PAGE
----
Liam Collins: Moment I came face to face with a murderer
Liam Collins recalls the surreal events of a missing persons' search that turned into a triple killing two decades ago
With the passing of time the images take on a surreal quality - a car burning on the lakeshore in the dawn light, gunfire echoing through the trees, a girl with long, deep russet hair and bleeding feet being bundled to safety, a small figure dressed in green squirming on the roadway as he was pinned to the hard, flint road.
Later, the sound of trudging feet as a silent and disparate group marched through the shadows of a dark woodland towards the graves of Imelda Riney, her little son Liam and nearby Fr Joe Walsh, all anxious to witness the final act of a tragedy that unfolded in the hours and days before.
The events of that Saturday seem to be telescoped in those memories but it is a story that had taken years to reach this tragic climax.
It is 20 years yesterday, April 2, 1996, since Brendan O'Donnell, the squirming figure on that remote country roadway, was sentenced to life in prison for the murder of those three innocents, a mother, her young son and a priest. Sixteen months later he died, largely unlamented, in the Central Mental Hospital in Dublin, of a heart attack while he was on prescribed tranquillisers.
He was 23-years-old.
In the woods between the villages of Mountshannon and Whitegate, Co Clare, there was a semi-derelict house that once belonged to a man named Willie Gleeson, which was often used by the semi-vagrant O'Donnell on his wanderings. Imelda Riney, who was separated from her husband Val Balance, bought it and was trying to restore the house while living there with her two sons, Oisin and Liam.
On Friday, April 29, 1994, Brendan O'Donnell broke into a house in the area and stole a shotgun and a box of bullets. He then wandered across the fields and called to Imelda Riney's house. They knew each other casually and he had told her of his troubled background, mental illness and time in jail. She was alone with Liam as her other son had gone off with his father.
Imelda told him not to bring the gun into the house and put the kettle on to make tea. He would later say that they then went upstairs and had sex, although her family disputed that she would have done this consensually. O'Donnell claimed that afterwards he heard voices in his head saying he would have to kill her because she was "the devil's daughter".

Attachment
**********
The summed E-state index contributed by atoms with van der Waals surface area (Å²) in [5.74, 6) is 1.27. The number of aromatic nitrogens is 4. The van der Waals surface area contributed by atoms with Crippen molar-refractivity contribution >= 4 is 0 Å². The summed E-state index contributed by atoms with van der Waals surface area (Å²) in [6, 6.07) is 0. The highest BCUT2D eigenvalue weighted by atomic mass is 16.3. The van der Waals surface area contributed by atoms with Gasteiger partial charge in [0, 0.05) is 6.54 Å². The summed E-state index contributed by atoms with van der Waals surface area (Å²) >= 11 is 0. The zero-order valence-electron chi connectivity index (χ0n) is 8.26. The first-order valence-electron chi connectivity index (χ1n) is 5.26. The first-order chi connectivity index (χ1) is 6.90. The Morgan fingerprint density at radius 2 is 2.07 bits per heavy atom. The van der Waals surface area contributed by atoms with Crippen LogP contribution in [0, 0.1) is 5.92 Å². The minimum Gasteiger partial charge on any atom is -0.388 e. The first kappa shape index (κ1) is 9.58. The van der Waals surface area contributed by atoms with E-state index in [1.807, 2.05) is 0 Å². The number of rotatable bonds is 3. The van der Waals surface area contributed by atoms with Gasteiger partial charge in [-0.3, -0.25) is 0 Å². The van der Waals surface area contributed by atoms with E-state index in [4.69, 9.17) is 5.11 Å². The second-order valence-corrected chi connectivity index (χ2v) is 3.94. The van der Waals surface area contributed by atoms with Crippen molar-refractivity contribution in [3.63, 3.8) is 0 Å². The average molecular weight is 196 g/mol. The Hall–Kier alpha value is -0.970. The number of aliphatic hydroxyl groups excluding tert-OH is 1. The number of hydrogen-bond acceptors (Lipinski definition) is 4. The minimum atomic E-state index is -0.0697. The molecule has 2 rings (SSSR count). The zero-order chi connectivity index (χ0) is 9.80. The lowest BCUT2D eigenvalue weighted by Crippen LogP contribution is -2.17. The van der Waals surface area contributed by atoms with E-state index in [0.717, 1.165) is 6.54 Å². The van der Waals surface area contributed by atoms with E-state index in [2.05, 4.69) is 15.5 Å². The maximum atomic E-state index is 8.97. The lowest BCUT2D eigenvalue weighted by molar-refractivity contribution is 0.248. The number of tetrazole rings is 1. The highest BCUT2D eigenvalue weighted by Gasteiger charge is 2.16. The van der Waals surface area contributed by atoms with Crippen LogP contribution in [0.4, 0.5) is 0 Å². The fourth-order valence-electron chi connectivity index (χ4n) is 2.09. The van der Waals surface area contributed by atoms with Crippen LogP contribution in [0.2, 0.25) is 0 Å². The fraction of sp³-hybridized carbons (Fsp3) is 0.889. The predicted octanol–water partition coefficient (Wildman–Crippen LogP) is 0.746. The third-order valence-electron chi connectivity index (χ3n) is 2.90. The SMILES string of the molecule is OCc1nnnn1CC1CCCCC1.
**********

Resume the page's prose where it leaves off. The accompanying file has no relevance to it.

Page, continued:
She told him "don't be raving" but he insisted she drive to Cregg Wood where he shot her in the head as she tried to wrestle the gun from him. He then shot Liam, explaining later: "I felt happy he wasn't growing up without his mother."
What became the saga of Brendan O'Donnell started as a simple paragraph in the newspaper some days later outlining the disappearance of a woman and child. The authorities seemed to treat it casually, a consequence of the 'new-age' lifestyle lived by those who bought small remote farms and properties in the woods and hills around Scariff and that part of Co Clare.
But locals knew different, they knew that lurking in the woods was a dangerously unstable young man from the nearby village of Whitegate, who some of them had come to fear with very good reason.
With news of the disappearance of Fr Joe Walsh from the nearby village of Eyrecourt, Co Galway, on the Tuesday night, reporters began to dribble into Mountshannon and I was among the first. Living locally was Declan White, a journalist who was trying to raise awareness of the missing woman and child.
But what really made the story was the photograph of Imelda Riney, with a big straw hat and flowing hair, artistic and looking like Picasso's muse, Francoise Gilot.
There was a surreal atmosphere in the days that followed. Reporters were crowding into the local hotel, the more energetic scouring the countryside for a story.
In the evening there was a party atmosphere in the bar as old hacks swapped 'war stories' and argued, some of them even accepting the official line "she'll turn up eventually".
Initially the garda authorities did not even connect the disappearance of mother and son with that of the priest because the investigations were being handled by different garda divisions.
But the penny dropped when Fr Walsh's car was found hanging over a pier on Lough Derg. By Friday, detectives with hard faces and tight lips began to arrive in the area. The casual atmosphere had been replaced with an urgency and alertness that had not been there in previous days.
A garda helicopter was on standby and went into action early on Saturday morning when the final episode in the drama kicked off. Shortly after 7.45am, O'Donnell broke into a house near the lake and kidnapped Fiona Sampson, forcing her to drive so fast that she eventually crashed. After dragging her barefoot through brambles, he hijacked a car belonging to Eddie Cleary, who had a farm in the area.
O'Donnell was spotted by the helicopter on the remote country road and pursuers and pursued met head-on. O'Donnell attempted to shoot his way out, but after the gun jammed he was wrestled from the car and onto the road where myself and Declan White knelt down and pleaded with him to tell us where Imelda and Liam were. He just grunted.
In that moment his was not the face of a cruel and callous killer, it was the face of someone unstable, troubled and confused. Unarmed, his power was gone. He was nothing now, just as he had been nothing before the events of that terrible summer's week so long ago.